Super Easy to Make Reusable Fabric Shopping Bags

Making reusable fabric grocery bags has been a project on my personal to do list for way to long. I’m proud to share that this weekend I finally got my rear in gear and made some bags. Now that I have the hang of the pattern, I’m going to get more creative with the next ones I make – maybe some applique or pretty fabrics.

Last year Salome at Seven Veils Studios told me about Morsbags. They have a super easy, and free pattern for reusable totes. They can really be used for anything, but I’m going to use mine for shopping bags.

My mom gave me reusable Target bag – the kind they sell in the store for $0.99. I ended up using it to hold sand toys for when they kids and I go to the playground. I was always tempted to buy the reusable bags they sell at the grocery store too, but I knew I would feel to strange about using a bag printed with a specific store logo to shop in another store. I use about three different grocery stores depending on which one I’m closest to and didn’t want to collect bags from them all. Then there’s my paranoia that if I bring my bag back into the store later on, I can’t prove I’d already paid for it the last time, and I’ll have to pay for it again (I know – not likely – but I never claimed to be rational.)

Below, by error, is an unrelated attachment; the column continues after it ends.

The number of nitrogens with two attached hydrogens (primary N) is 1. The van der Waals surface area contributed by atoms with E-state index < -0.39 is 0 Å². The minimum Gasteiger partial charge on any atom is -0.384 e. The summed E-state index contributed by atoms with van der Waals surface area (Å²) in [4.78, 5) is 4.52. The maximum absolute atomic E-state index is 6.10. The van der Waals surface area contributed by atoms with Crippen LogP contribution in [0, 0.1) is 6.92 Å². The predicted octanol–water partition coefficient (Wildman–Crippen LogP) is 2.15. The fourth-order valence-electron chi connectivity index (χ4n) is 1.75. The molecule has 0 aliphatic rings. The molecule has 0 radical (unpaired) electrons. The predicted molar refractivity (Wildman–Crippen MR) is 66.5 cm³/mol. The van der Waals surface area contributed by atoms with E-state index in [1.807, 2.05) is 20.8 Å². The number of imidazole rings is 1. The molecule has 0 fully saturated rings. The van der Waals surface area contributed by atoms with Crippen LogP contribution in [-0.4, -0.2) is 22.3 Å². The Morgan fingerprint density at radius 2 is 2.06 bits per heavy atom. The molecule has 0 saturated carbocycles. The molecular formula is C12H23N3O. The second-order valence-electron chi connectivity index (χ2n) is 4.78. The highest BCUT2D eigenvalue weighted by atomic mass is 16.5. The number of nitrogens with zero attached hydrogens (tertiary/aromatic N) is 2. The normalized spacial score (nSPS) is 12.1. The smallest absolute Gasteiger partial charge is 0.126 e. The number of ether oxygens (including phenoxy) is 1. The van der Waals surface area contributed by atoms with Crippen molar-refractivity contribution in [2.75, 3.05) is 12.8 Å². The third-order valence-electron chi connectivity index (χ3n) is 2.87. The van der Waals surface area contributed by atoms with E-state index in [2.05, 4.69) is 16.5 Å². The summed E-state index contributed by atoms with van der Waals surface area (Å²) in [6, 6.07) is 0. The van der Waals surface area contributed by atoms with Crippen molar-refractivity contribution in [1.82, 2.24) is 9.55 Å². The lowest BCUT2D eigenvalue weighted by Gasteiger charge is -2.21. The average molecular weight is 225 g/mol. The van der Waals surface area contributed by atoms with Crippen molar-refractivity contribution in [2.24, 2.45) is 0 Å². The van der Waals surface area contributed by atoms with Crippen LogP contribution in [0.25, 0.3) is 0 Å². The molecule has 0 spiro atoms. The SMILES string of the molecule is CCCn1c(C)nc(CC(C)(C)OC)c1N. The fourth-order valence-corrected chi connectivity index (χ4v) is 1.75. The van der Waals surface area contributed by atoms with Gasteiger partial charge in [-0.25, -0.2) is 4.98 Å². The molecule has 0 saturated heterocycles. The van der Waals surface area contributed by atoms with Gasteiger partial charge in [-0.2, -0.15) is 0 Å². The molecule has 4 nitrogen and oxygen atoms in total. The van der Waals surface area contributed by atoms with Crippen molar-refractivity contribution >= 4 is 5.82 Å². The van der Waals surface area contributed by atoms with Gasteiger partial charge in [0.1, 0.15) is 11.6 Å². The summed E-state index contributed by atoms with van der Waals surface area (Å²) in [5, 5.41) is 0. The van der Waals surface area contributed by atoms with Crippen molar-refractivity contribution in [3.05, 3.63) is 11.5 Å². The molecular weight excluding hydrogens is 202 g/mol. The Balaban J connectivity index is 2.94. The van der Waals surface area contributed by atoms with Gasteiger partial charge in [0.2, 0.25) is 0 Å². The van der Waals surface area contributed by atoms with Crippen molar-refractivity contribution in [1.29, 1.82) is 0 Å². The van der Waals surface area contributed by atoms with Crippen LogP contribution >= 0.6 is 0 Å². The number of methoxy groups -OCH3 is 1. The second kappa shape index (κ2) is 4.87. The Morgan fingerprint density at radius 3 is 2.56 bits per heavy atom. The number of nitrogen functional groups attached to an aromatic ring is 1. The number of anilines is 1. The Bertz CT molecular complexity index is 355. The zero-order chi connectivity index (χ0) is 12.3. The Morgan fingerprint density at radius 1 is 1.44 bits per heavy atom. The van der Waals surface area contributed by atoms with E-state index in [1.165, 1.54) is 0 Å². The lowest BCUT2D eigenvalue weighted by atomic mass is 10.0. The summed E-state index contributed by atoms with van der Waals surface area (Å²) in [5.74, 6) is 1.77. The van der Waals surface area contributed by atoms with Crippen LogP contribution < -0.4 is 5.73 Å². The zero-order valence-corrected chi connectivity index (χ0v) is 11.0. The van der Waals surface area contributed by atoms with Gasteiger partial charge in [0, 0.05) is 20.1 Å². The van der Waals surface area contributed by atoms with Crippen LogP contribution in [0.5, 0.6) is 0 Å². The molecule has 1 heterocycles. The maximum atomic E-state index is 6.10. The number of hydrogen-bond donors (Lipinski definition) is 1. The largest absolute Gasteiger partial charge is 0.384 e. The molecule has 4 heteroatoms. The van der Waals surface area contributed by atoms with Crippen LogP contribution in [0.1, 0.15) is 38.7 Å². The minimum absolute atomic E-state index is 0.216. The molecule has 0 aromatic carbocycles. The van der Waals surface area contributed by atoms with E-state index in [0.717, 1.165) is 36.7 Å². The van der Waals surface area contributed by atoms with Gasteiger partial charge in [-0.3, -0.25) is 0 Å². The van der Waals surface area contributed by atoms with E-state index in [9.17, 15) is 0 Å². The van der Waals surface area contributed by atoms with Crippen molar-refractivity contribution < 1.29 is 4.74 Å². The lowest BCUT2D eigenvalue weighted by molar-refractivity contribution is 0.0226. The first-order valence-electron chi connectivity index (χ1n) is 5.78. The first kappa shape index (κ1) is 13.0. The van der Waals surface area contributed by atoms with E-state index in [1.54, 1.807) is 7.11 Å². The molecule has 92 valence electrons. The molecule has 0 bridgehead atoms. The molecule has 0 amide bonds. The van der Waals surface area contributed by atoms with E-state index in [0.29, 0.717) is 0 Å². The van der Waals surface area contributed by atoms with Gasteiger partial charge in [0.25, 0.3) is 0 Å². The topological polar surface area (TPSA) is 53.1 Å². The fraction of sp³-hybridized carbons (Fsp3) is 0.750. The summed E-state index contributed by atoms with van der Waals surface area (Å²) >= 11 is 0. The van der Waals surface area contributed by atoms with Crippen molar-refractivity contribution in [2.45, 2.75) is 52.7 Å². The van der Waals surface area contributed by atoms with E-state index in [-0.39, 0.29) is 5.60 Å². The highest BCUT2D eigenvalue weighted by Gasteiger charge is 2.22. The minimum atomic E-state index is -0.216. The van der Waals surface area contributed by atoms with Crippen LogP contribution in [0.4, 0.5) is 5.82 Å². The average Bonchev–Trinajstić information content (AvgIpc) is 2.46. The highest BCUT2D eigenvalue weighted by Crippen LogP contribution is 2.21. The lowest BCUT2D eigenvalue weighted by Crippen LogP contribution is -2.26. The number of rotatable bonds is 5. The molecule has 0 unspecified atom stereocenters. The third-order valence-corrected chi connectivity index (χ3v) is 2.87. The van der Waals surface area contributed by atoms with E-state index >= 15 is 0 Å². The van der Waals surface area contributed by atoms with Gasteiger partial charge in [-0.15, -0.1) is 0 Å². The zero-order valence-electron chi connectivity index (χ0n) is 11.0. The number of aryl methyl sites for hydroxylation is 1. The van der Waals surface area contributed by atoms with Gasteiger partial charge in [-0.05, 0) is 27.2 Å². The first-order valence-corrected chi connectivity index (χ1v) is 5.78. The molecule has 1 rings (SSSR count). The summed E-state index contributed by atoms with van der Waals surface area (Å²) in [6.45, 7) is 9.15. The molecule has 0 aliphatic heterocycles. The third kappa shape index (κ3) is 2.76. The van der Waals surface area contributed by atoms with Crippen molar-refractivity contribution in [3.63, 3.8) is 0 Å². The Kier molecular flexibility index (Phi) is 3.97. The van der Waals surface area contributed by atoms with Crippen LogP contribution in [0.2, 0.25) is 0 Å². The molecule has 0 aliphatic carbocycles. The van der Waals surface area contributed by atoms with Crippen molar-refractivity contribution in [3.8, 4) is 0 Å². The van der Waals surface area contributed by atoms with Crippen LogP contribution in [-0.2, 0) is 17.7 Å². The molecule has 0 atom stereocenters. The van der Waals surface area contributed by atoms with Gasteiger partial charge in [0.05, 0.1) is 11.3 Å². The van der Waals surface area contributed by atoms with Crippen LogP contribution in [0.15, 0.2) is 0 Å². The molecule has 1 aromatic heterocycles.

Making my own bags solves all these problems. I just had to get working!

I also asked my daughter if I made her a bag, would she help me carry in the groceries? She said sure, if I made her a ‘kid sized’ tote bag. Her reusable bag also had to be yellow. The little yellow Dragon Tales bag in the photo is what I made for her.

I did make one modification to The Morsbag Free Pattern that my mom recommended. I added a pleat into the bottom of the bag so it has more of a flat bottom. It should be a little easier for wide items to sit in the bag. It’s very easy to modify the bag.

With the bag inside out, just pull out one of the bottom corners and measure however big a bottom you want to make. I made mine about 4 inches. You could use pins or chalk to mark the fabric, but I just held the sides in the right place with my fingers. Worked fine, and it’s fast.

Do the same thing on the other bottom corner of the bag, then go ahead and cut off the excess fabric at the corner.

When you turn your grocery bag right side out again, you’ll see the seam that adds the bottom. I hope this is understandable. If I’m not clear enough, or you have questions just leave a comment and I’ll do better.

I also didn’t always use the exact measurements that the Morsbag pattern gave. The yellow bag is the closest. Obviously the kid tote is much smaller, and I for the pink bag, I just wanted to use up the last bit of that fabric that I had, so it turned out a little taller. It’s all good – and I know no one will have reusable shopping bags that are just like mine!